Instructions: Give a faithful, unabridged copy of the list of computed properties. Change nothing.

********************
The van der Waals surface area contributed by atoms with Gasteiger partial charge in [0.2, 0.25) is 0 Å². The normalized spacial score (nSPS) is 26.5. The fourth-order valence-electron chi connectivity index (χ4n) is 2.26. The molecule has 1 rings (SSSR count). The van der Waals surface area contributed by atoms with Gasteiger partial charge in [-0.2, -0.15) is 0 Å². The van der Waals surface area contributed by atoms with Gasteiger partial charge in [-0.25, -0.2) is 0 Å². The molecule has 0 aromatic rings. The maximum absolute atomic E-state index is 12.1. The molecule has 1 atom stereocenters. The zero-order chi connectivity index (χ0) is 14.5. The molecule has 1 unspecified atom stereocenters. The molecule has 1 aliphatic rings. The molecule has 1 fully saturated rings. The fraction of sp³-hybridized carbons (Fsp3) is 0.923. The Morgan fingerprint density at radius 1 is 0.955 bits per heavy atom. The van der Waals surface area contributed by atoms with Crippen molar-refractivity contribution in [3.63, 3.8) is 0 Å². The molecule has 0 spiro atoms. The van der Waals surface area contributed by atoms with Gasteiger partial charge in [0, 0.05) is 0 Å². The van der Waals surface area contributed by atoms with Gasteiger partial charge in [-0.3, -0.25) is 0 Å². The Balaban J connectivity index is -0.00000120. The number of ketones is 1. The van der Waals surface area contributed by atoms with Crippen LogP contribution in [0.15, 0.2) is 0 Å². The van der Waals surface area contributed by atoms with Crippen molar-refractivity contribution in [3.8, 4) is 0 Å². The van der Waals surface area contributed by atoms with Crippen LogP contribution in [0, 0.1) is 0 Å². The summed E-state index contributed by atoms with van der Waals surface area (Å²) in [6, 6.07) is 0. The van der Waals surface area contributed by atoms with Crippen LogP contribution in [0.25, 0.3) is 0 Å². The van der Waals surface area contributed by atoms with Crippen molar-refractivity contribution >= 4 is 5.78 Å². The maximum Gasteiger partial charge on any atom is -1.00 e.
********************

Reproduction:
The van der Waals surface area contributed by atoms with Gasteiger partial charge in [0.2, 0.25) is 0 Å². The normalized spacial score (nSPS) is 26.5. The fourth-order valence-electron chi connectivity index (χ4n) is 2.26. The molecule has 1 rings (SSSR count). The van der Waals surface area contributed by atoms with Gasteiger partial charge in [-0.2, -0.15) is 0 Å². The van der Waals surface area contributed by atoms with Gasteiger partial charge in [-0.25, -0.2) is 0 Å². The molecule has 0 aromatic rings. The maximum absolute atomic E-state index is 12.1. The molecule has 1 atom stereocenters. The zero-order chi connectivity index (χ0) is 14.5. The molecule has 1 unspecified atom stereocenters. The molecule has 1 aliphatic rings. The molecule has 1 fully saturated rings. The fraction of sp³-hybridized carbons (Fsp3) is 0.923. The Morgan fingerprint density at radius 1 is 0.955 bits per heavy atom. The van der Waals surface area contributed by atoms with Crippen molar-refractivity contribution in [3.63, 3.8) is 0 Å². The molecule has 0 spiro atoms. The van der Waals surface area contributed by atoms with Gasteiger partial charge in [0, 0.05) is 0 Å². The van der Waals surface area contributed by atoms with Gasteiger partial charge in [-0.3, -0.25) is 0 Å². The Balaban J connectivity index is -0.00000120. The number of ketones is 1. The van der Waals surface area contributed by atoms with Crippen LogP contribution in [0.15, 0.2) is 0 Å². The van der Waals surface area contributed by atoms with Crippen molar-refractivity contribution in [3.8, 4) is 0 Å². The van der Waals surface area contributed by atoms with Crippen LogP contribution in [0, 0.1) is 0 Å². The summed E-state index contributed by atoms with van der Waals surface area (Å²) in [6, 6.07) is 0. The van der Waals surface area contributed by atoms with Crippen LogP contribution in [0.25, 0.3) is 0 Å². The van der Waals surface area contributed by atoms with Crippen molar-refractivity contribution >= 4 is 5.78 Å². The maximum Gasteiger partial charge on any atom is -1.00 e.